Wendy Gardner is a former data analyst turned skincare alchemist. No one knows more about natural skincare and having luscious, beautiful skin than she does.
If you're looking for answers for your own skin problems, you've come to the right place!
Wendy Gardner is a Reiki Seichem Master, professional aromatherapist and artisan distiller (floral waters not whisky!) trained in ancient Essenic healing. Based in Devon, England, she makes extraordinary handcrafted and personalized skin care products that have been featured in British Vogue magazine.
After struggling with her own skin problems and travelling the world to find answers, she began to make her own complexion remedies. The results were so dramatic that people noticed and sought her out. Thus, Glow Skincare was born.
Remedywise was fortunate to have this exclusive interview with Wendy about...
In your experience, what causes the problems of dry, scaly, red or blotchy, wrinkled, sagging and blemished skin?
From what I've seen, skin issues are all a problem of damaged skin barrier - a healthy barrier will have the correct oil: water balance. Insufficient oil and the skin loses water. Too much oil then the skin suffers. Too little water and the skin suffers. All those 'problems', as different as they appear, are due to an imbalance/dysfunction of the skin's barrier.
The solutions start with nutrition, inner and outer. We can't build healthy skin cells if our digestive systems are fed rubbish or not absorbing properly. The same with what we put onto the skin, if we coat it in empty calories (synthetics), the skin is starved of what it needs.
Our skin is the last organ to receive the nutrition from our gut; this is why deficiencies in omega 3's, vitamin C, zinc etc show up so quickly, e.g. after a cold or flu. It also means that using products that contain natural vitamins, e.g. pumpkin seed oil rich in zinc, our skin will recognise it as a food and then be able to use it for repair etc.
What is the biggest mistake people make with their skin care or beauty routine?
Biggest mistake is being over-thrifty and thinking all products are the same. You should be spending as much on your products as you do on your handbags or other accessories. Penny pinching is false economy as time will bite you and it will show.
Lathering on makeup to cover flaws is false economy too. When your skin is healthy you do not need to cover up or distract the eye away from your face. Lots of ladies spend on their hair dye, cuts, body treatments, false nails, pedicures and all the other trimmings yet put rubbish on their faces… yes, bought at the fancy salon. They wonder why they keep having to go back to the salon for 'treatments'. The salon owner would rather you spent your money on weekly/fortnightly treatments than on products that worked as then you would not be using her services.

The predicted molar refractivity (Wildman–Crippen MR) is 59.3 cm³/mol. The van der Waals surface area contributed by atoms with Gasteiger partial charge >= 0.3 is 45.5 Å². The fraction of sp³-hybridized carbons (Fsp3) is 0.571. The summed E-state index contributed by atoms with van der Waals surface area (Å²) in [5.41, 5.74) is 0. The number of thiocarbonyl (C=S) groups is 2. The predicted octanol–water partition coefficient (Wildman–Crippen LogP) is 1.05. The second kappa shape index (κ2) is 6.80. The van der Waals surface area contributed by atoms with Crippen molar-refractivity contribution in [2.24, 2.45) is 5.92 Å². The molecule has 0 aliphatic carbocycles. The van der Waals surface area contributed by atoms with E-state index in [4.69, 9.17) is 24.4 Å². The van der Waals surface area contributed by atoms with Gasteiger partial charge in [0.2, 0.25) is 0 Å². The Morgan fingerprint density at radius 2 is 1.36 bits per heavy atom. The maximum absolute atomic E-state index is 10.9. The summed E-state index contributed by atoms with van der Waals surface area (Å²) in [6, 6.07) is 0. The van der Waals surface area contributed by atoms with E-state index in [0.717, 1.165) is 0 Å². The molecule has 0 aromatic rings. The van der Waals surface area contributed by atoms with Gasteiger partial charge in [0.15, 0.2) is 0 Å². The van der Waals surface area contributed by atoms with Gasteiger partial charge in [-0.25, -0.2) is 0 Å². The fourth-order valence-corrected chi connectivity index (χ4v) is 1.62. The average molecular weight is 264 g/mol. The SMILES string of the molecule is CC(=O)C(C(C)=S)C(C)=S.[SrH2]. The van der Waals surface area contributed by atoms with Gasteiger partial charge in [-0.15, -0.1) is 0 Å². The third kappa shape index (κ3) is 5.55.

Same with food. Eat fresh veg and fruit… do not rely on processed 'healthy supplements' that cost a lot when Nature packages the perfect vitamins, minerals and fibres.
What’s your opinion about sun? Does it ruin your skin or heal it?
I don't agree with the whole sunblock-every-inch-of-your-body-every-day philosophy. Sun is essential to life. We are not potatoes and need full spectrum light every day. Our eyes our skin, our energy vortexes all need sunlight. Without sunlight we suffer depression, weak bones and other illnesses.
Obviously living under a hole in the ozone layer we need to be sensible. Those in the far north where sunlight is rare need to take care not to hide away from it. On sunny holidays, use UV filtering clothes when swimming, wear hats, sunglasses etc and seek the shade in the hottest times, but still let your skin and eyes get unfiltered sunlight.
Always use a mineral-based sun block instead of a chemical-based one. The minerals sit on the surface of your skin and reflect away radiation. Chemical sun blocks interact with your body's chemistry. Be sensible. If you are a pale-skinned Celtic girl who burns, you need to be in the sun less than a darker skinned Mediterranean type. Burning is never good.
What works for wound healing so it won’t leave a scar?
Anti-inflammatory ingredients, eating foods and seeds rich in Vits ACE and Zinc, also using ingredients known for skin repair such as rosehip, centella, Vit E, and essential oils such as helichrysum, frankincense, and neroli essential oils. (Empress Elixir has most of these for this reason.)
There are so many skin lotions and moisturizers claiming to be good lubricants. Yet many of them seem to contain alcohol – and since when did alcohol lubricate skin? So how do we know whether we’re actually buying a good product or not? What should we look for?
Alcohol is very drying to the skin. It's in several German natural products because it is able to extract certain components out of herbs that are not oil- or water-soluble. I'd advise women with dry skin to avoid it.
Women need to read the labels on whatever they buy. The problem in Northern America is that standards are more lax, so dubious items get used in skin legally.